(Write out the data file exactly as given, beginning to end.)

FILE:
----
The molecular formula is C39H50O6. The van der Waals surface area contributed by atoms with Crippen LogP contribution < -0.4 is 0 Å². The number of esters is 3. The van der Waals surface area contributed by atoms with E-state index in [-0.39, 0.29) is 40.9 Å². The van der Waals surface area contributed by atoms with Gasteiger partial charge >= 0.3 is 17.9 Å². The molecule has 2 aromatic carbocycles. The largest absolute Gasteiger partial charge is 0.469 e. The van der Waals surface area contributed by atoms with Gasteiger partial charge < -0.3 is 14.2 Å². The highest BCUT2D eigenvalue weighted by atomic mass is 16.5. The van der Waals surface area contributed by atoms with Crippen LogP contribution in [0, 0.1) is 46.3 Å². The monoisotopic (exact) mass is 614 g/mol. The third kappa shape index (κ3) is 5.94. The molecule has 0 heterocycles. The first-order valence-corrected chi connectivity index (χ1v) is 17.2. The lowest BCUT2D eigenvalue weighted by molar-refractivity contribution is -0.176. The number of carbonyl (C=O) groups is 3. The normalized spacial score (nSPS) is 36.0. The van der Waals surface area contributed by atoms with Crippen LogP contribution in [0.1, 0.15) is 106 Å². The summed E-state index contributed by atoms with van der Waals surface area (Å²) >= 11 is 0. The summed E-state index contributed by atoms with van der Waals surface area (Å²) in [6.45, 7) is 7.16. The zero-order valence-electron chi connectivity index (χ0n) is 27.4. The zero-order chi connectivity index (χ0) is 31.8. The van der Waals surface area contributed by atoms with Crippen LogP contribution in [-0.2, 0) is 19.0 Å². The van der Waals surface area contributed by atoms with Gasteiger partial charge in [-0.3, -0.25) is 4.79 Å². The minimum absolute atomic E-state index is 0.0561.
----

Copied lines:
The molecular formula is C39H50O6. The van der Waals surface area contributed by atoms with Crippen LogP contribution < -0.4 is 0 Å². The number of esters is 3. The van der Waals surface area contributed by atoms with E-state index in [-0.39, 0.29) is 40.9 Å². The van der Waals surface area contributed by atoms with Gasteiger partial charge >= 0.3 is 17.9 Å². The molecule has 2 aromatic carbocycles. The largest absolute Gasteiger partial charge is 0.469 e. The van der Waals surface area contributed by atoms with Gasteiger partial charge < -0.3 is 14.2 Å². The highest BCUT2D eigenvalue weighted by atomic mass is 16.5. The van der Waals surface area contributed by atoms with Crippen LogP contribution in [0, 0.1) is 46.3 Å². The monoisotopic (exact) mass is 614 g/mol. The third kappa shape index (κ3) is 5.94. The molecule has 0 heterocycles. The first-order valence-corrected chi connectivity index (χ1v) is 17.2. The lowest BCUT2D eigenvalue weighted by molar-refractivity contribution is -0.176. The number of carbonyl (C=O) groups is 3. The normalized spacial score (nSPS) is 36.0. The van der Waals surface area contributed by atoms with Crippen LogP contribution in [0.1, 0.15) is 106 Å². The summed E-state index contributed by atoms with van der Waals surface area (Å²) >= 11 is 0. The summed E-state index contributed by atoms with van der Waals surface area (Å²) in [6.45, 7) is 7.16. The zero-order valence-electron chi connectivity index (χ0n) is 27.4. The zero-order chi connectivity index (χ0) is 31.8. The van der Waals surface area contributed by atoms with Crippen LogP contribution in [-0.2, 0) is 19.0 Å². The van der Waals surface area contributed by atoms with Gasteiger partial charge in [-0.3, -0.25) is 4.79 Å². The minimum absolute atomic E-state index is 0.0561.